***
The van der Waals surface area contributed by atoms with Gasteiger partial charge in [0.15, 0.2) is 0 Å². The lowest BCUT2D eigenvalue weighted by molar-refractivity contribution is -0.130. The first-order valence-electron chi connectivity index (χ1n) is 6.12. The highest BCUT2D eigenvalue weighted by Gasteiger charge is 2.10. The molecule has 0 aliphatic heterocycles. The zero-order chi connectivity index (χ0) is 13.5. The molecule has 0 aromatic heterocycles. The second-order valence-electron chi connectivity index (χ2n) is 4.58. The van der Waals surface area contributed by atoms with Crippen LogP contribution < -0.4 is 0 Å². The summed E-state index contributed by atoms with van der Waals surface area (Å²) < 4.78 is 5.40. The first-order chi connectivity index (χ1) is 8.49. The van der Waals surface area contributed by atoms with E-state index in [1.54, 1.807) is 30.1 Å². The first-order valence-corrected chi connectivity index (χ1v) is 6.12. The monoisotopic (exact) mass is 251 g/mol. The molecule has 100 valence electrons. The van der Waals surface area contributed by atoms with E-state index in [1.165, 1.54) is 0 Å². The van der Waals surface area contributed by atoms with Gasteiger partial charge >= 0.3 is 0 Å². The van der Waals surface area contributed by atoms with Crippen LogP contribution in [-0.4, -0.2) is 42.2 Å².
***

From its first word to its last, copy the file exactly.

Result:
The van der Waals surface area contributed by atoms with Gasteiger partial charge in [0.15, 0.2) is 0 Å². The lowest BCUT2D eigenvalue weighted by molar-refractivity contribution is -0.130. The first-order valence-electron chi connectivity index (χ1n) is 6.12. The highest BCUT2D eigenvalue weighted by Gasteiger charge is 2.10. The molecule has 0 aliphatic heterocycles. The zero-order chi connectivity index (χ0) is 13.5. The molecule has 0 aromatic heterocycles. The second-order valence-electron chi connectivity index (χ2n) is 4.58. The van der Waals surface area contributed by atoms with Crippen LogP contribution < -0.4 is 0 Å². The summed E-state index contributed by atoms with van der Waals surface area (Å²) < 4.78 is 5.40. The first-order chi connectivity index (χ1) is 8.49. The van der Waals surface area contributed by atoms with E-state index in [1.54, 1.807) is 30.1 Å². The first-order valence-corrected chi connectivity index (χ1v) is 6.12. The monoisotopic (exact) mass is 251 g/mol. The molecule has 100 valence electrons. The van der Waals surface area contributed by atoms with E-state index in [1.165, 1.54) is 0 Å². The van der Waals surface area contributed by atoms with Gasteiger partial charge >= 0.3 is 0 Å². The van der Waals surface area contributed by atoms with Crippen LogP contribution in [-0.4, -0.2) is 42.2 Å².